Interface module 302 receives the routing request from ATM switch 202A, via ATM switch 202C. As peer group leader, MDRC 208 must handle all PNNI routing requests from the peer group, both those specifying a functional group address, and those specifying a conventional ATM address.
Routing module 304 determines routings through ATM network 102 according to conventional ATM technology. For instance, routing module 304 can determine a routing between client 104A and server 106A. When a routing request is received specifying a conventional ATM address, routing module 304 determines an appropriate routing, and returns the routing to the requesting ATM switch 202, which then sets up a virtual circuit according to the routing.
However, routing requests which specify a functional group address are handled differently. Server module 310 maintains a list of the servers assigned to each functional group, including each server's individual ATM address. In a preferred embodiment, the network administrator provides this list to server module 310. Server module 310 also uses conventional techniques to automatically maintain this list by determining which of the servers are actually able to respond at any given moment. This list is updated periodically according to conventional techniques.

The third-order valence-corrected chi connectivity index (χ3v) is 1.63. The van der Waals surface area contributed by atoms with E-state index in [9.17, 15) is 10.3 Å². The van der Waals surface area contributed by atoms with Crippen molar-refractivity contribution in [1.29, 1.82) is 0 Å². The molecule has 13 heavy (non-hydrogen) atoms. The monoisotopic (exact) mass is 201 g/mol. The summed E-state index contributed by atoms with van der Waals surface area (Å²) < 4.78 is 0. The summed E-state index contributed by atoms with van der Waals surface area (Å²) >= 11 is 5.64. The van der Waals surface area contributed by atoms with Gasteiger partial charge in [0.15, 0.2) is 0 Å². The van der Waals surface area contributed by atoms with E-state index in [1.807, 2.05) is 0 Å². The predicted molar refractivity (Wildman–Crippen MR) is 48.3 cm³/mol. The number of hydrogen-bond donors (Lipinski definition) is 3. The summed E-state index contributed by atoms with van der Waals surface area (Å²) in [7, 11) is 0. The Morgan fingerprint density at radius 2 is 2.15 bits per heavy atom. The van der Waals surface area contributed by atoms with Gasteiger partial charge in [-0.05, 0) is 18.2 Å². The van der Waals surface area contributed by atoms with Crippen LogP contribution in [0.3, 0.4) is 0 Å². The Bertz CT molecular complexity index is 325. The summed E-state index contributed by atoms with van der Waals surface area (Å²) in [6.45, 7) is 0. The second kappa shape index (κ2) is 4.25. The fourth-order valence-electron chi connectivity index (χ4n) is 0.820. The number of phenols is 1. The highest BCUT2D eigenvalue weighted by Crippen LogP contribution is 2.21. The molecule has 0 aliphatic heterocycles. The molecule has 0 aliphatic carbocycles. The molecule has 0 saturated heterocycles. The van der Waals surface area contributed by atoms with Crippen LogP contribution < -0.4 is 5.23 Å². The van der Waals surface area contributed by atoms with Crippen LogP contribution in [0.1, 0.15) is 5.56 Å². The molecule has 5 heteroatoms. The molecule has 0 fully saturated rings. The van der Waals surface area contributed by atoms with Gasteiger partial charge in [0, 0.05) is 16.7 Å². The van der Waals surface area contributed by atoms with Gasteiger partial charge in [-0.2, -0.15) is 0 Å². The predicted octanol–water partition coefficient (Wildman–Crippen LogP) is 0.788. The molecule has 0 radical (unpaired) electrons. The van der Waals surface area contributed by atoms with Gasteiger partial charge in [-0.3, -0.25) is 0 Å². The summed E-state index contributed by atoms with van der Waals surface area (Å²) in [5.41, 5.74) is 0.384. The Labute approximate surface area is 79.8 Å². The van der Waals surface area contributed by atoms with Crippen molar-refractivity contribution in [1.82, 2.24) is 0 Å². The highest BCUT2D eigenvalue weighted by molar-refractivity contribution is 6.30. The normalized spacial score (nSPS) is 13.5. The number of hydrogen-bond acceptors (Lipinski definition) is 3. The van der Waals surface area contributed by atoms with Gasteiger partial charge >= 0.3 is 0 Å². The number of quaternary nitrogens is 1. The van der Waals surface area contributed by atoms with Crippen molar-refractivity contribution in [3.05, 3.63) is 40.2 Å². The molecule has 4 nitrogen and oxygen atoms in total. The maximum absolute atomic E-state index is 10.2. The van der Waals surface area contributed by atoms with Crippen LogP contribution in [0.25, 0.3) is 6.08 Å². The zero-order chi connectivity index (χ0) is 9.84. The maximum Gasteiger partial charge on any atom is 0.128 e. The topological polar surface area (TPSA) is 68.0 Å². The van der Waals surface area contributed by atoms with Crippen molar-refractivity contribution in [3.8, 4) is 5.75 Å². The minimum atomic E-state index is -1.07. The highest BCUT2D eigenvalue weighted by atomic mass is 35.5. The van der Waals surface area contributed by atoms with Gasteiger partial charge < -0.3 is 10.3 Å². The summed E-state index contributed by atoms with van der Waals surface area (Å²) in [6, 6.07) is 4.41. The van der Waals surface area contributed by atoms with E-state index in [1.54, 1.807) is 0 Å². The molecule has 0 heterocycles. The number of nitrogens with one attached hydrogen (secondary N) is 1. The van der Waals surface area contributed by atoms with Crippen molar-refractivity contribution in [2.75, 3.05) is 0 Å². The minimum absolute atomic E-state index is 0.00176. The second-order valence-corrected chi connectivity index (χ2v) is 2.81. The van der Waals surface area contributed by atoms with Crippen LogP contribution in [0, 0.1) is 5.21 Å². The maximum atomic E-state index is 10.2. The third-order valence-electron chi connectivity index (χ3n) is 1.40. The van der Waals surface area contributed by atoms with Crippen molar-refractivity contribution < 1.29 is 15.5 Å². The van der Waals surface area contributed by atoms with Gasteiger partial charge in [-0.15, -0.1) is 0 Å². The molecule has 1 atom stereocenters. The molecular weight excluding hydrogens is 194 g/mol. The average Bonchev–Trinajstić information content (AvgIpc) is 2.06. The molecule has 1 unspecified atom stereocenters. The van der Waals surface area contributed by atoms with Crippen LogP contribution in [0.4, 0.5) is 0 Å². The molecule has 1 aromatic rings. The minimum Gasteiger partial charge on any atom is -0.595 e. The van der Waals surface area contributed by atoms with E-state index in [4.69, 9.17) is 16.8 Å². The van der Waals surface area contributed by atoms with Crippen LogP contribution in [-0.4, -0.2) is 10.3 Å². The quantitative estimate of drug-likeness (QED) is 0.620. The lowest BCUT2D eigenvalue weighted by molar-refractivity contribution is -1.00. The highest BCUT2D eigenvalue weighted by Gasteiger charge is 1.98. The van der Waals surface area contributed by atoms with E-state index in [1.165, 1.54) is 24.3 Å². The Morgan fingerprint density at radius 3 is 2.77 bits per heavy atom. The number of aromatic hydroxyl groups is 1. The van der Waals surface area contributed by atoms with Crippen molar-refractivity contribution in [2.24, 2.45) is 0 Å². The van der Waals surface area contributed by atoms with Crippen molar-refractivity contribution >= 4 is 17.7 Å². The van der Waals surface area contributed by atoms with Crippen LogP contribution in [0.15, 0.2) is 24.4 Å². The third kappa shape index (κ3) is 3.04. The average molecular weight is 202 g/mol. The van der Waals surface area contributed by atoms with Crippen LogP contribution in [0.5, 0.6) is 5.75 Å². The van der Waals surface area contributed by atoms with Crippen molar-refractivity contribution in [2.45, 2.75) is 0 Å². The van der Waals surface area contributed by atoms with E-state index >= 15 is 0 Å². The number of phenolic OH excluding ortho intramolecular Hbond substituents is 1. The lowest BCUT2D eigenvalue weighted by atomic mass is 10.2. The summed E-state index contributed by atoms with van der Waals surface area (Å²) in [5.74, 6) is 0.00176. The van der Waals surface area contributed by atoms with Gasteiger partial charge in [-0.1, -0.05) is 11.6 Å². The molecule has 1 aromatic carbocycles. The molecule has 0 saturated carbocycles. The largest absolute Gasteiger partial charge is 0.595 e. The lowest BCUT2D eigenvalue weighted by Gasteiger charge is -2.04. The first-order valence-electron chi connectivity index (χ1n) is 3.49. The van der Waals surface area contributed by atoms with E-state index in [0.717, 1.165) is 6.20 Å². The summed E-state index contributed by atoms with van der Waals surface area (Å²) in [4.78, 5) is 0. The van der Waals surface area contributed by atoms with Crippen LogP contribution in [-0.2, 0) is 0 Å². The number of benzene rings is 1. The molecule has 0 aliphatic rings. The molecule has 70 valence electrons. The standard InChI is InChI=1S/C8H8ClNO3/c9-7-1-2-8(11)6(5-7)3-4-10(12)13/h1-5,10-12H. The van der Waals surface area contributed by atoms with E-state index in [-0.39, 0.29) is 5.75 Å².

In step 408, server module 310 consults the list of servers and selects a server to service client 104A from the functional group specified in the routing request (and in the request for connection). Server module 310 can make this selection based on a variety of criteria, depending upon the particular network environment. For instance, the server may be selected based on proximity to the requesting client, network load, available server capacity, or other application-specific factors. However, server module 310 will not select a server which is known to be unreachable.
In step 410, routing module 304 determines a route through ATM network 102, from client 104A to the server selected by server module 310, in this case server 106A. Again, this is a conventional function of PNNI routing. Routing module 304 need not deviate from conventional ATM practice. The computed route takes the form of an ATM designated transit list (DTL). As is well known to those skilled in the art, this is a list of ATM switches and communication pathways over which the new virtual circuit should be routed. The DTL is a standard PNNI message, well known to those skilled in the art. Referring to